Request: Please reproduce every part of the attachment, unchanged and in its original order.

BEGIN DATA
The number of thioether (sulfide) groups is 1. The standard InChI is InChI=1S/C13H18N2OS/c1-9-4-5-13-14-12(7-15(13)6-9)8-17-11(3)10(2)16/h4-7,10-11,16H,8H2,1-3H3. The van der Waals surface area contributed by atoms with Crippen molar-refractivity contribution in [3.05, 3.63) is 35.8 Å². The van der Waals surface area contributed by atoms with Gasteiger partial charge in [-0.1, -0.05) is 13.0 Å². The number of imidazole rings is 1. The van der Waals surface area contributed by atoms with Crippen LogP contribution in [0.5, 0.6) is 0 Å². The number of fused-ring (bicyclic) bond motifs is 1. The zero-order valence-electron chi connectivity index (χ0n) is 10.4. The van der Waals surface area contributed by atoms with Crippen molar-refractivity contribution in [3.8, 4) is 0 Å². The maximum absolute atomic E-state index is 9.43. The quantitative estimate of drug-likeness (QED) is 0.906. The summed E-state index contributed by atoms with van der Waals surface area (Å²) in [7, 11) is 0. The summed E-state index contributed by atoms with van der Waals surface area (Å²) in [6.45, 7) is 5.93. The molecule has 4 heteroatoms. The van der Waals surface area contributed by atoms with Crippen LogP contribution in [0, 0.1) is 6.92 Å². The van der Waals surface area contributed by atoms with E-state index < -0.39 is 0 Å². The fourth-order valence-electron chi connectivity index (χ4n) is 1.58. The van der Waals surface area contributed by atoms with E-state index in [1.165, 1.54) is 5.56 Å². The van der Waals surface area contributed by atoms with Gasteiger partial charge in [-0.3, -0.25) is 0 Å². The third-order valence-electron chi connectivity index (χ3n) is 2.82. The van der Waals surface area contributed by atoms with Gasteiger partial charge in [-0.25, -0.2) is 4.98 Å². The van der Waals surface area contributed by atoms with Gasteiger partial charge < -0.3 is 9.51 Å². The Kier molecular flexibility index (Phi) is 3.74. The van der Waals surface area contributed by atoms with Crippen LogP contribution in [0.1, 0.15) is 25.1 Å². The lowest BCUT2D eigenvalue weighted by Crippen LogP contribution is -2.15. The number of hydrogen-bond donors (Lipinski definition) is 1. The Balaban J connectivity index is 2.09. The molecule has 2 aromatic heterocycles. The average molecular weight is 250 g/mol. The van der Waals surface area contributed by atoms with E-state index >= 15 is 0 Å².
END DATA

The number of thioether (sulfide) groups is 1. The standard InChI is InChI=1S/C13H18N2OS/c1-9-4-5-13-14-12(7-15(13)6-9)8-17-11(3)10(2)16/h4-7,10-11,16H,8H2,1-3H3. The van der Waals surface area contributed by atoms with Crippen molar-refractivity contribution in [3.05, 3.63) is 35.8 Å². The van der Waals surface area contributed by atoms with Gasteiger partial charge in [-0.1, -0.05) is 13.0 Å². The number of imidazole rings is 1. The van der Waals surface area contributed by atoms with Crippen LogP contribution in [0.5, 0.6) is 0 Å². The number of fused-ring (bicyclic) bond motifs is 1. The zero-order valence-electron chi connectivity index (χ0n) is 10.4. The van der Waals surface area contributed by atoms with Crippen molar-refractivity contribution in [3.8, 4) is 0 Å². The maximum absolute atomic E-state index is 9.43. The quantitative estimate of drug-likeness (QED) is 0.906. The summed E-state index contributed by atoms with van der Waals surface area (Å²) in [7, 11) is 0. The summed E-state index contributed by atoms with van der Waals surface area (Å²) in [6.45, 7) is 5.93. The molecule has 4 heteroatoms. The van der Waals surface area contributed by atoms with Crippen LogP contribution in [0, 0.1) is 6.92 Å². The van der Waals surface area contributed by atoms with E-state index < -0.39 is 0 Å². The fourth-order valence-electron chi connectivity index (χ4n) is 1.58. The van der Waals surface area contributed by atoms with E-state index in [1.165, 1.54) is 5.56 Å². The van der Waals surface area contributed by atoms with Gasteiger partial charge in [-0.3, -0.25) is 0 Å². The third-order valence-electron chi connectivity index (χ3n) is 2.82. The van der Waals surface area contributed by atoms with Gasteiger partial charge in [-0.25, -0.2) is 4.98 Å². The van der Waals surface area contributed by atoms with Gasteiger partial charge < -0.3 is 9.51 Å². The Kier molecular flexibility index (Phi) is 3.74. The van der Waals surface area contributed by atoms with Crippen LogP contribution in [0.1, 0.15) is 25.1 Å². The lowest BCUT2D eigenvalue weighted by Crippen LogP contribution is -2.15. The number of hydrogen-bond donors (Lipinski definition) is 1. The Balaban J connectivity index is 2.09. The molecule has 2 aromatic heterocycles. The average molecular weight is 250 g/mol. The van der Waals surface area contributed by atoms with E-state index >= 15 is 0 Å².